All the talk and videos about processing, you never mentioned...

Discussion in 'Meat Birds ETC' started by rickerra, May 5, 2011.

  1. rickerra

    rickerra Chillin' With My Peeps

    Jan 26, 2011
    Spokane, WA
    THE SMELL! [​IMG] [​IMG]

    So I processed my first chicken last evening. A 12 week old barred rock rooster... little on the small side... but good practice for all my Cx due in 4 weeks.

    The neck cut was tougher than it looked in the videos. I even had a brand new razor blade. I'm guessing probably due to the feathers.

    Next was the scald. My water temps were at 142 deg when I took it off the stove... probably a tad cooler by the time I dunked the bird. I soaked the bird for around a minute. I imagined the feathers would pull out easier. Pulling the feathers out was about as tough as tugging grass. By that I mean... if you reach down and grab a tuft of grass... the force you use to tug/tear it out... that's the best thing I could think of to compare how hard it was to pull the feathers out. I'm guessing I needed a hotter scald.

    But the smell! Aggghh! That dirty wet dog smell! Wet dead bird... I wasn't ready for that. I never noticed any smell with the innards and guts and everything else... but that wet dog smell lingered big time. I never heard anyone mention that... and, of course, didn't "see" that in the video either! haha.

    So I did my best hand plucking... but all the little black feather tips... what a pain. I ended up just skinning it!

    The evisceration went well enough. Just like the pictures. I didn't rupture any guts... so that was good. The membrane that surrounds and holds all the organs to the ribs and cavity... that's one tough membrane. I ended up piecing out the bird. Which was good cause I couldn't get my big hand into that small rib cage/cavity too well to get the lungs up in there.

    So for next time... use a kill cone... sharper knife... hotter scald... and a drill attached feather plucker (need to make one).

    All in all... I got the job done. Not the prettiest. Not the fastest. Learned a lot. Guess that's what it was all about. Should taste pretty good when I eat it tomorrow!

  2. DenverBird

    DenverBird Chillin' With My Peeps

    Dec 8, 2010
    West Denver Burbs
    Oh yeah. The smell is really bad. And it'll stay on your hands for a couple of days. You shouldn't eat sandwiches for awhile....

    Regarding Scalding - at 142 the water temp you had may have been barely hot enough by the time you got it outside and you may need to dunk the bird repeatedly, swish the bird around, use a stick or tongs open its wings up and get good circulation to the skin, etc. I was scalding at around 145 - 150 last weekend and the feathers came right out.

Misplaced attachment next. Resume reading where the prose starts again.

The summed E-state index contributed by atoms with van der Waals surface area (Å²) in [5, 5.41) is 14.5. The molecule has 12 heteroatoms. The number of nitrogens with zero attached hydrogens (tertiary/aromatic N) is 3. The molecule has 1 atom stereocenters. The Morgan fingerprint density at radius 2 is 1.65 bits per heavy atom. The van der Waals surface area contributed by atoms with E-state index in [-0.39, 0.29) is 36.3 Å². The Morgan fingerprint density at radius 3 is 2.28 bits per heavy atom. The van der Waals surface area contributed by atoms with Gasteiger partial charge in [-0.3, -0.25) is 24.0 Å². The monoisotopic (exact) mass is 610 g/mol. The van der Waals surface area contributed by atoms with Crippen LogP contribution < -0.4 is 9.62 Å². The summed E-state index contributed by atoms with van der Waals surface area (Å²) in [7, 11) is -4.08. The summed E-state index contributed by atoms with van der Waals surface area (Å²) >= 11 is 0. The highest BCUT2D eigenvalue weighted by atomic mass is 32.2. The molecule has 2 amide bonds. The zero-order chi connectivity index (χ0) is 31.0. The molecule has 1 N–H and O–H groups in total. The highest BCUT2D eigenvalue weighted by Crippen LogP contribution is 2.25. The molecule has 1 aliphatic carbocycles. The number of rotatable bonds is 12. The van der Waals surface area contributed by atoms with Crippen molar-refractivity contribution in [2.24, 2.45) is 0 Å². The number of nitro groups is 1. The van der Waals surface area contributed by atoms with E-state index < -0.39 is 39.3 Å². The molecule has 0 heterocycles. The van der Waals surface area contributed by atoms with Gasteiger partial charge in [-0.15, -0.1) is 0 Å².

And another thing: Salatin makes it look waaaaay easier than when I've done it.

  3. Drover

    Drover Out Of The Brooder

    Mar 27, 2011
    Whenever I butcher a chicken or a rabbit, I wash and wash but I can never get that awful smell off of my hands for days [​IMG] I hate it so much I actueally rubbed a dab of vanilla in my hands so I wouldent have to smell it. It works pretty well, but wears off after a while.
  4. Erica

    Erica Chillin' With My Peeps

    Dec 5, 2010
    I always dry-pluck to avoid the smell. There's almost no smell if you dry-pluck or skin (long as you don't break any of the intestines).

    Dry plucking has to be done straight away, as soon as the twitching stops. Start at the wings to get all the tougher feathers out first. As rigor mortis sets in the feathers will set harder. It isn't 'easy' the way plucking is when a bird is properly scalded (feathers can just fall away in your hand), but the smell is so much less horrible!

    Other pointers for quick dry plucking:
    - Cutting the head off usually toughens feathers. Debraining makes them soften.
    - A relaxed bird is always easier to pluck, so keep stress levels low all the time.
    - Younger birds are easier to dry pluck; older ones can get incredibly tough (in fact I wouldn't try).

  5. Country Parson

    Country Parson Chillin' With My Peeps

    Oct 1, 2010
    Bellefontaine, OH
    If your slicing against feathers when cutting the throat then your cutting too low on the neck. Cut up more near the "chin".
  6. BuffsareBad

    BuffsareBad Out Of The Brooder

    Apr 17, 2011
    I’ve never slaughtered a chicken so this may stupid but couldn’t you wear disposable gloves to help keep the smell off?
  7. DenverBird

    DenverBird Chillin' With My Peeps

    Dec 8, 2010
    West Denver Burbs
    Quote:you miss a vital part of the experience like that - having the smell on your hands for a few days and the unadulterated feel of reaching into the body cavity and pulling out the innards... [​IMG]

  8. PotterWatch

    PotterWatch My Patronus is a Chicken

    Apr 22, 2008
    I try to forget about the smell. I have found, however, that scalding and plucking downwind of where I am doing the eviscerating helps a lot!
  9. KansasBoy

    KansasBoy Chillin' With My Peeps

    Apr 16, 2011
    I don't really find the smell too bad actually... Ever gutted a deer and branded cattle? Those are SMELLS! [​IMG]
  10. Delmar

    Delmar Chillin' With My Peeps

    I have only processed roosters so far. Since I don't plan on doing anything with them but chicken and noodles or put them in the crock pot, I just skin them. If I ever get around to raising any good meat birds I will probably be thinking fried chicken. In which case I will want the skin.

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